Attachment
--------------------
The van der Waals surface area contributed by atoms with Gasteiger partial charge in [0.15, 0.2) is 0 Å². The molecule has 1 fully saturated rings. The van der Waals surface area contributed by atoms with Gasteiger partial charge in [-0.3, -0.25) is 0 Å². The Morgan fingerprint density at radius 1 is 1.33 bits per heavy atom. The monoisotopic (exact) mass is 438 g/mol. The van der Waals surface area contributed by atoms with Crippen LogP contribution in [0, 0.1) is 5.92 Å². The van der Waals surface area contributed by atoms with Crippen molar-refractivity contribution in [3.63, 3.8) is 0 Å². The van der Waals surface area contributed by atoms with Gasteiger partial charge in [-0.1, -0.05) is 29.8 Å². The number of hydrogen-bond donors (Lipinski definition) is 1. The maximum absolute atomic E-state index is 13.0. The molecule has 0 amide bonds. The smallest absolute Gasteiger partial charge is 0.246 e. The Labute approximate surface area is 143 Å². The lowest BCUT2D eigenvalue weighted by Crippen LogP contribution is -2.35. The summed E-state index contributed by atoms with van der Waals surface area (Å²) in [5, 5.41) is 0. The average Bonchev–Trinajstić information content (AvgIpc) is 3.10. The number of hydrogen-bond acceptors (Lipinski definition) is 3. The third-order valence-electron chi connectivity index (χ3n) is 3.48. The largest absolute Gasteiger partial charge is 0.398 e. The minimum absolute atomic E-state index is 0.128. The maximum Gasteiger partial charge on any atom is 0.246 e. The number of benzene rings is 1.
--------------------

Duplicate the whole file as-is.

The van der Waals surface area contributed by atoms with Gasteiger partial charge in [0.15, 0.2) is 0 Å². The molecule has 1 fully saturated rings. The van der Waals surface area contributed by atoms with Gasteiger partial charge in [-0.3, -0.25) is 0 Å². The Morgan fingerprint density at radius 1 is 1.33 bits per heavy atom. The monoisotopic (exact) mass is 438 g/mol. The van der Waals surface area contributed by atoms with Crippen LogP contribution in [0, 0.1) is 5.92 Å². The van der Waals surface area contributed by atoms with Crippen molar-refractivity contribution in [3.63, 3.8) is 0 Å². The van der Waals surface area contributed by atoms with Gasteiger partial charge in [-0.1, -0.05) is 29.8 Å². The number of hydrogen-bond donors (Lipinski definition) is 1. The maximum absolute atomic E-state index is 13.0. The molecule has 0 amide bonds. The smallest absolute Gasteiger partial charge is 0.246 e. The Labute approximate surface area is 143 Å². The lowest BCUT2D eigenvalue weighted by Crippen LogP contribution is -2.35. The summed E-state index contributed by atoms with van der Waals surface area (Å²) in [5, 5.41) is 0. The average Bonchev–Trinajstić information content (AvgIpc) is 3.10. The number of hydrogen-bond acceptors (Lipinski definition) is 3. The third-order valence-electron chi connectivity index (χ3n) is 3.48. The largest absolute Gasteiger partial charge is 0.398 e. The minimum absolute atomic E-state index is 0.128. The maximum Gasteiger partial charge on any atom is 0.246 e. The number of benzene rings is 1.